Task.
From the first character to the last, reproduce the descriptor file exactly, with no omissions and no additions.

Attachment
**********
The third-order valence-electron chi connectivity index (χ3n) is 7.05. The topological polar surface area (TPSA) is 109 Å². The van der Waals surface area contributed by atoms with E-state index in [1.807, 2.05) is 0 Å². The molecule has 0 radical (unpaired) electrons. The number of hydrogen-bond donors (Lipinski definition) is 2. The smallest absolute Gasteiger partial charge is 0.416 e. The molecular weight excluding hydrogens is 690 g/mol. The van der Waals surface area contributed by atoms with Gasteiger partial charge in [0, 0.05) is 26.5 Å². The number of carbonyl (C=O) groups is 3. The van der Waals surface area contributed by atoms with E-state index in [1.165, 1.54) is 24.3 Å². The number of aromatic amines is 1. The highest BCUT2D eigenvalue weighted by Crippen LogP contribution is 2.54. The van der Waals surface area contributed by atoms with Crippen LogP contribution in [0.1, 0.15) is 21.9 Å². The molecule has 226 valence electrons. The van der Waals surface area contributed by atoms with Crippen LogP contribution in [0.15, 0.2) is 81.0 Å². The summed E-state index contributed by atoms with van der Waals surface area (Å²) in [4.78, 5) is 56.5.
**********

The third-order valence-electron chi connectivity index (χ3n) is 7.05. The topological polar surface area (TPSA) is 109 Å². The van der Waals surface area contributed by atoms with E-state index in [1.807, 2.05) is 0 Å². The molecule has 0 radical (unpaired) electrons. The number of hydrogen-bond donors (Lipinski definition) is 2. The smallest absolute Gasteiger partial charge is 0.416 e. The molecular weight excluding hydrogens is 690 g/mol. The van der Waals surface area contributed by atoms with Gasteiger partial charge in [0, 0.05) is 26.5 Å². The number of carbonyl (C=O) groups is 3. The van der Waals surface area contributed by atoms with E-state index in [1.165, 1.54) is 24.3 Å². The number of aromatic amines is 1. The highest BCUT2D eigenvalue weighted by Crippen LogP contribution is 2.54. The van der Waals surface area contributed by atoms with Crippen LogP contribution in [0.1, 0.15) is 21.9 Å². The molecule has 226 valence electrons. The van der Waals surface area contributed by atoms with Crippen LogP contribution in [0.15, 0.2) is 81.0 Å². The summed E-state index contributed by atoms with van der Waals surface area (Å²) in [4.78, 5) is 56.5.